The Commissioner for Administration and Human Rights Maria Stylianou-Lottidou urged people on Saturday to remain united in the fight against racism as much as the fight against coronavirus.
“We are fighting two equally invisible and dangerous enemies,” she said on the occasion of International Day for the Elimination of Racial Discrimination that falls annually on March 21, to remember when, in 1960, police opened fire and killed 69 people at a peaceful demonstration in Sharpeville, South Africa, against the apartheid pass laws.
“Since then, March 21 reminds us all to remain vigilant against the dangerous threat of racism and to respect all human beings, no matter how different they are from each one of us,” Stylianou-Lottidou said.
“We are all required to deal promptly and effectively with issues arising from racism and we need to protect those people who belong in the most vulnerable groups of the population who are easy targets of racism and violence.
Despite the ongoing development of an institutional framework that protects people from racism and promotes human rights, she said, “we still witness discrimination on a daily basis.”
“Discrimination has multiple facets. It can be based on gender, race, skin colour, religion, nationality, disability and sexual orientation.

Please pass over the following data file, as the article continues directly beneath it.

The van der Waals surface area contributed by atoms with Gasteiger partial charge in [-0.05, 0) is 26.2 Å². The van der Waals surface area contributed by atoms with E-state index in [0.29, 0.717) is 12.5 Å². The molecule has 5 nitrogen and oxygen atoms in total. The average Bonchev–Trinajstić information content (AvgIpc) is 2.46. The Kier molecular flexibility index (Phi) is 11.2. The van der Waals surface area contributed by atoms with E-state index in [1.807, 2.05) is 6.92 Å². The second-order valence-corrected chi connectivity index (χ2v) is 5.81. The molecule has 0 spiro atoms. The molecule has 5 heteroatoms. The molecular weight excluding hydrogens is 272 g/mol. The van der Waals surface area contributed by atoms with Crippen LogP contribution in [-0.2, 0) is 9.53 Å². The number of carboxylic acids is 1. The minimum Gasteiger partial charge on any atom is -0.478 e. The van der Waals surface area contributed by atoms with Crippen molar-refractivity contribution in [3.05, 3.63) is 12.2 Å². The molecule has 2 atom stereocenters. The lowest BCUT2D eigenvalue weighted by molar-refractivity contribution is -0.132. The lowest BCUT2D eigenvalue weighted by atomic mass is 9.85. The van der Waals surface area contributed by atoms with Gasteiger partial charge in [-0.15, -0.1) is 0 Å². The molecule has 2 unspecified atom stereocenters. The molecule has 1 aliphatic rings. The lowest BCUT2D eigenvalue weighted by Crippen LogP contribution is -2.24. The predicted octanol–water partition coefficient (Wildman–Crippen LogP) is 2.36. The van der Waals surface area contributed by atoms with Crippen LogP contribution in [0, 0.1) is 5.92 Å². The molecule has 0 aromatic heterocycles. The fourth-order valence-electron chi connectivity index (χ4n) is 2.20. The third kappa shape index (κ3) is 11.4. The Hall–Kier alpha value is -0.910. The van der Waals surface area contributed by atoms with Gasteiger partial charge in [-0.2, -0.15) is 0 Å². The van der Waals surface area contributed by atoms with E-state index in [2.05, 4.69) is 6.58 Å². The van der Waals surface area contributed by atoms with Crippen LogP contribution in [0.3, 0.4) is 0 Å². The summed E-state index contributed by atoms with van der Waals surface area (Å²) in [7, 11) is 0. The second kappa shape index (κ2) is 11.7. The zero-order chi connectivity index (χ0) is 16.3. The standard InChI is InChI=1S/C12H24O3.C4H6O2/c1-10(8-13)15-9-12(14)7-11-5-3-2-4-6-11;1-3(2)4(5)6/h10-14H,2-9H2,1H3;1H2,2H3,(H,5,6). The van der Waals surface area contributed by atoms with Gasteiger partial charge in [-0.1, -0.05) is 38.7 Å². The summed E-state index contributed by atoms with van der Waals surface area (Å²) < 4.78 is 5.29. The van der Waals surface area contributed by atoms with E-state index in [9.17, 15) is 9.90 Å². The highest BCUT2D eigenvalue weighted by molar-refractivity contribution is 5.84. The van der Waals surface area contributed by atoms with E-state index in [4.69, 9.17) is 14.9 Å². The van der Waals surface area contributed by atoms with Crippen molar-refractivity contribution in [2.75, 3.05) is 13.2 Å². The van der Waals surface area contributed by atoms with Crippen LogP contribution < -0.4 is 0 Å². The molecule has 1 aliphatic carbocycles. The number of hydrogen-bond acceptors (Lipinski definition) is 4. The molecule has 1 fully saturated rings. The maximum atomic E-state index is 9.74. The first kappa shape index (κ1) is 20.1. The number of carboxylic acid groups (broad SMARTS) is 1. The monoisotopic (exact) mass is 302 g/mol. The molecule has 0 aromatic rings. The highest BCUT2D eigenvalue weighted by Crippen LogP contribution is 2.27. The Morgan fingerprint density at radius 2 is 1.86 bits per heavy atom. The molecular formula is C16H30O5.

“It is therefore still an obligation for our society to deal with racist incidents that affect the population and are still considered ‘acceptable.’”
In order to further confront the situation, the Commissioner for Administration and Human Rights said that the institutions in Cyprus should intensify actions aimed at informing and sensitising society while cultivating values of mutual respect and acceptance.
At the same time, she said the government must effectively enforce laws that will swiftly punish any act of racism.
“Today’s anniversary finds mankind frightened, anxious but also up against an invisible enemy that threatens all human beings,” she added.
“Well, racism and coronavirus are the same. They are both contagious and invisible and remain invisible until they suddenly spread and damage each one of us, families, communities and ultimately our society as a whole.
“So,” she concluded, “in these difficult times we need to join forces and fight the treat of racism with more strength than ever.”